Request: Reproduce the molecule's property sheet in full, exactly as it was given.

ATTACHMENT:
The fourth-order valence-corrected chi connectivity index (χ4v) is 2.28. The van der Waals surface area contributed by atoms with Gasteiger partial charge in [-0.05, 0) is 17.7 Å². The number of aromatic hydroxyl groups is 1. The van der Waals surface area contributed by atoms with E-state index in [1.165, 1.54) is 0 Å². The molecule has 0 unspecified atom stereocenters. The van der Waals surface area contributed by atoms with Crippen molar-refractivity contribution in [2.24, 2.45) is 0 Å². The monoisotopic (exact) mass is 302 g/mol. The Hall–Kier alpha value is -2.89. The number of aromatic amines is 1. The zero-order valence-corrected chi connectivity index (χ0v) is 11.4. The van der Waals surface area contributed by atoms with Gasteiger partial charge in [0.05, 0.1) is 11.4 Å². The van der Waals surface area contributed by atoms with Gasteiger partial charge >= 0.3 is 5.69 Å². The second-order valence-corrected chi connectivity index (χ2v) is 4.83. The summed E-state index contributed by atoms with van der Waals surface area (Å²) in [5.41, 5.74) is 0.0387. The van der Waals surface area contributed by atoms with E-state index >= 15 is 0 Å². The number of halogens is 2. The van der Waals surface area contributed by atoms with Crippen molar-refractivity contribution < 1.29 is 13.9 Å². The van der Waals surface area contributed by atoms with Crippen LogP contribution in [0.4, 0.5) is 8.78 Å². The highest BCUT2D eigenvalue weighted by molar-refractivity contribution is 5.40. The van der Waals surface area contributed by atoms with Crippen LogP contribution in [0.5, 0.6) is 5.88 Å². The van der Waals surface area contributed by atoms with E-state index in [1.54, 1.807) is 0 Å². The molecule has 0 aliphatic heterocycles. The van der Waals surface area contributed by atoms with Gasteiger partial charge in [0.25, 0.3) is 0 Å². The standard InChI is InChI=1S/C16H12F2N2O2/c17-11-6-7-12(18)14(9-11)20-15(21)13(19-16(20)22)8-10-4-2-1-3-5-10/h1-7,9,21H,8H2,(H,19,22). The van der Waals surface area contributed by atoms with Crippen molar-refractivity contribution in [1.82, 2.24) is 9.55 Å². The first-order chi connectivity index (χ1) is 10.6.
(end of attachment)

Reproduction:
The fourth-order valence-corrected chi connectivity index (χ4v) is 2.28. The van der Waals surface area contributed by atoms with Gasteiger partial charge in [-0.05, 0) is 17.7 Å². The number of aromatic hydroxyl groups is 1. The van der Waals surface area contributed by atoms with E-state index in [1.165, 1.54) is 0 Å². The molecule has 0 unspecified atom stereocenters. The van der Waals surface area contributed by atoms with Crippen molar-refractivity contribution in [2.24, 2.45) is 0 Å². The monoisotopic (exact) mass is 302 g/mol. The Hall–Kier alpha value is -2.89. The number of aromatic amines is 1. The zero-order valence-corrected chi connectivity index (χ0v) is 11.4. The van der Waals surface area contributed by atoms with Gasteiger partial charge in [0.05, 0.1) is 11.4 Å². The van der Waals surface area contributed by atoms with Gasteiger partial charge >= 0.3 is 5.69 Å². The second-order valence-corrected chi connectivity index (χ2v) is 4.83. The summed E-state index contributed by atoms with van der Waals surface area (Å²) in [5.41, 5.74) is 0.0387. The van der Waals surface area contributed by atoms with E-state index >= 15 is 0 Å². The number of halogens is 2. The van der Waals surface area contributed by atoms with Crippen molar-refractivity contribution < 1.29 is 13.9 Å². The van der Waals surface area contributed by atoms with Crippen LogP contribution in [0.4, 0.5) is 8.78 Å². The highest BCUT2D eigenvalue weighted by molar-refractivity contribution is 5.40. The van der Waals surface area contributed by atoms with Crippen LogP contribution in [0.5, 0.6) is 5.88 Å². The van der Waals surface area contributed by atoms with E-state index in [1.54, 1.807) is 0 Å². The molecule has 0 aliphatic heterocycles. The van der Waals surface area contributed by atoms with Gasteiger partial charge in [0.25, 0.3) is 0 Å². The standard InChI is InChI=1S/C16H12F2N2O2/c17-11-6-7-12(18)14(9-11)20-15(21)13(19-16(20)22)8-10-4-2-1-3-5-10/h1-7,9,21H,8H2,(H,19,22). The van der Waals surface area contributed by atoms with Crippen molar-refractivity contribution in [1.82, 2.24) is 9.55 Å². The first-order chi connectivity index (χ1) is 10.6.